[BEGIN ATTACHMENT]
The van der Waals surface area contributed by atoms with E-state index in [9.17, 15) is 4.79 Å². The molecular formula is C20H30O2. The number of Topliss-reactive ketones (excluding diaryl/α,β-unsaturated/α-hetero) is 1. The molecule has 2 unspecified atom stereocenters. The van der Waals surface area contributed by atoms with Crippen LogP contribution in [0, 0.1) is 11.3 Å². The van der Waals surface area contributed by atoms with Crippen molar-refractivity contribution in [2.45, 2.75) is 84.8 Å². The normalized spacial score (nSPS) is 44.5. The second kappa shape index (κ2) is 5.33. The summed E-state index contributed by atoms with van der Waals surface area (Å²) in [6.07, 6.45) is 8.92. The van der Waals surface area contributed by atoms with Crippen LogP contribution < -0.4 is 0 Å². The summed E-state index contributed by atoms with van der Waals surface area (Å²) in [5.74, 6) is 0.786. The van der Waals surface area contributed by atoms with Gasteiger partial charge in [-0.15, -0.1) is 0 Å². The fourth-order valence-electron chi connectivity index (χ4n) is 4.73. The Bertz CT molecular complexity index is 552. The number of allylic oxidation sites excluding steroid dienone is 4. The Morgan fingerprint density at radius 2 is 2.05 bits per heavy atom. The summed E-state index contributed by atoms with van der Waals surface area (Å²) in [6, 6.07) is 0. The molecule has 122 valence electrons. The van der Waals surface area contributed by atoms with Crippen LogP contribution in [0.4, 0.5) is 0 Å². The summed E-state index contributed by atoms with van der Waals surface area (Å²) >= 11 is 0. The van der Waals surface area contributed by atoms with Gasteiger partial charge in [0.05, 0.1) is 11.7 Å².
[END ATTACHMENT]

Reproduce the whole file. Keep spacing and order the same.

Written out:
The van der Waals surface area contributed by atoms with E-state index in [9.17, 15) is 4.79 Å². The molecular formula is C20H30O2. The number of Topliss-reactive ketones (excluding diaryl/α,β-unsaturated/α-hetero) is 1. The molecule has 2 unspecified atom stereocenters. The van der Waals surface area contributed by atoms with Crippen LogP contribution in [0, 0.1) is 11.3 Å². The van der Waals surface area contributed by atoms with Crippen molar-refractivity contribution in [2.45, 2.75) is 84.8 Å². The normalized spacial score (nSPS) is 44.5. The second kappa shape index (κ2) is 5.33. The summed E-state index contributed by atoms with van der Waals surface area (Å²) in [6.07, 6.45) is 8.92. The van der Waals surface area contributed by atoms with Crippen LogP contribution < -0.4 is 0 Å². The summed E-state index contributed by atoms with van der Waals surface area (Å²) in [5.74, 6) is 0.786. The van der Waals surface area contributed by atoms with Gasteiger partial charge in [-0.15, -0.1) is 0 Å². The fourth-order valence-electron chi connectivity index (χ4n) is 4.73. The Bertz CT molecular complexity index is 552. The number of allylic oxidation sites excluding steroid dienone is 4. The Morgan fingerprint density at radius 2 is 2.05 bits per heavy atom. The summed E-state index contributed by atoms with van der Waals surface area (Å²) in [6, 6.07) is 0. The molecule has 122 valence electrons. The van der Waals surface area contributed by atoms with Crippen LogP contribution in [0.4, 0.5) is 0 Å². The summed E-state index contributed by atoms with van der Waals surface area (Å²) >= 11 is 0. The van der Waals surface area contributed by atoms with Gasteiger partial charge in [0.05, 0.1) is 11.7 Å².